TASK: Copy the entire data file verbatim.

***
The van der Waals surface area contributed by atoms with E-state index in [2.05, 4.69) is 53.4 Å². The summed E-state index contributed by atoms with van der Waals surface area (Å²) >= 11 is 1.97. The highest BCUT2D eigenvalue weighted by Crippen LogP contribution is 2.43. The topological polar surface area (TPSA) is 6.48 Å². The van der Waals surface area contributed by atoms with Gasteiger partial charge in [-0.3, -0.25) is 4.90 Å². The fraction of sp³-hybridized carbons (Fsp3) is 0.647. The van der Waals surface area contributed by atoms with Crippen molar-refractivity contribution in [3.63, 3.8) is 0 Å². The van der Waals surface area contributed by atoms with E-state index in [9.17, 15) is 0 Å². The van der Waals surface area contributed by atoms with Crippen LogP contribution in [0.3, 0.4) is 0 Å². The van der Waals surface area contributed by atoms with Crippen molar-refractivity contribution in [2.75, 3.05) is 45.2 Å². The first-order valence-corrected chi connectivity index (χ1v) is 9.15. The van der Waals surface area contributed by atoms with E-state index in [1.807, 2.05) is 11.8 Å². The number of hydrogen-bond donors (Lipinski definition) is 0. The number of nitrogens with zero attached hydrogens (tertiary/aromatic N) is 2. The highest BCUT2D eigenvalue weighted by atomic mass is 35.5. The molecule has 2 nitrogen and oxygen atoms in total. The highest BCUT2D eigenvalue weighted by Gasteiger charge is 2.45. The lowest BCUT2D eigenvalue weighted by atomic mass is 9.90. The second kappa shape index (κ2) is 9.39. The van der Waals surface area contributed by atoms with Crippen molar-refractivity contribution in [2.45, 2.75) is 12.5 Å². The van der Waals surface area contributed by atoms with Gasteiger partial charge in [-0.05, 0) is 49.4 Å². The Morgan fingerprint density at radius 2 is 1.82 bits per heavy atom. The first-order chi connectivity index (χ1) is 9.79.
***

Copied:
The van der Waals surface area contributed by atoms with E-state index in [2.05, 4.69) is 53.4 Å². The summed E-state index contributed by atoms with van der Waals surface area (Å²) >= 11 is 1.97. The highest BCUT2D eigenvalue weighted by Crippen LogP contribution is 2.43. The topological polar surface area (TPSA) is 6.48 Å². The van der Waals surface area contributed by atoms with Gasteiger partial charge in [-0.3, -0.25) is 4.90 Å². The fraction of sp³-hybridized carbons (Fsp3) is 0.647. The van der Waals surface area contributed by atoms with Crippen molar-refractivity contribution in [3.63, 3.8) is 0 Å². The van der Waals surface area contributed by atoms with E-state index in [9.17, 15) is 0 Å². The van der Waals surface area contributed by atoms with Crippen LogP contribution in [0.3, 0.4) is 0 Å². The van der Waals surface area contributed by atoms with Crippen molar-refractivity contribution in [2.75, 3.05) is 45.2 Å². The first-order valence-corrected chi connectivity index (χ1v) is 9.15. The van der Waals surface area contributed by atoms with E-state index in [1.807, 2.05) is 11.8 Å². The number of hydrogen-bond donors (Lipinski definition) is 0. The number of nitrogens with zero attached hydrogens (tertiary/aromatic N) is 2. The highest BCUT2D eigenvalue weighted by atomic mass is 35.5. The molecule has 2 nitrogen and oxygen atoms in total. The highest BCUT2D eigenvalue weighted by Gasteiger charge is 2.45. The lowest BCUT2D eigenvalue weighted by atomic mass is 9.90. The second kappa shape index (κ2) is 9.39. The van der Waals surface area contributed by atoms with Crippen molar-refractivity contribution in [2.45, 2.75) is 12.5 Å². The van der Waals surface area contributed by atoms with Gasteiger partial charge in [-0.05, 0) is 49.4 Å². The Morgan fingerprint density at radius 2 is 1.82 bits per heavy atom. The first-order chi connectivity index (χ1) is 9.79.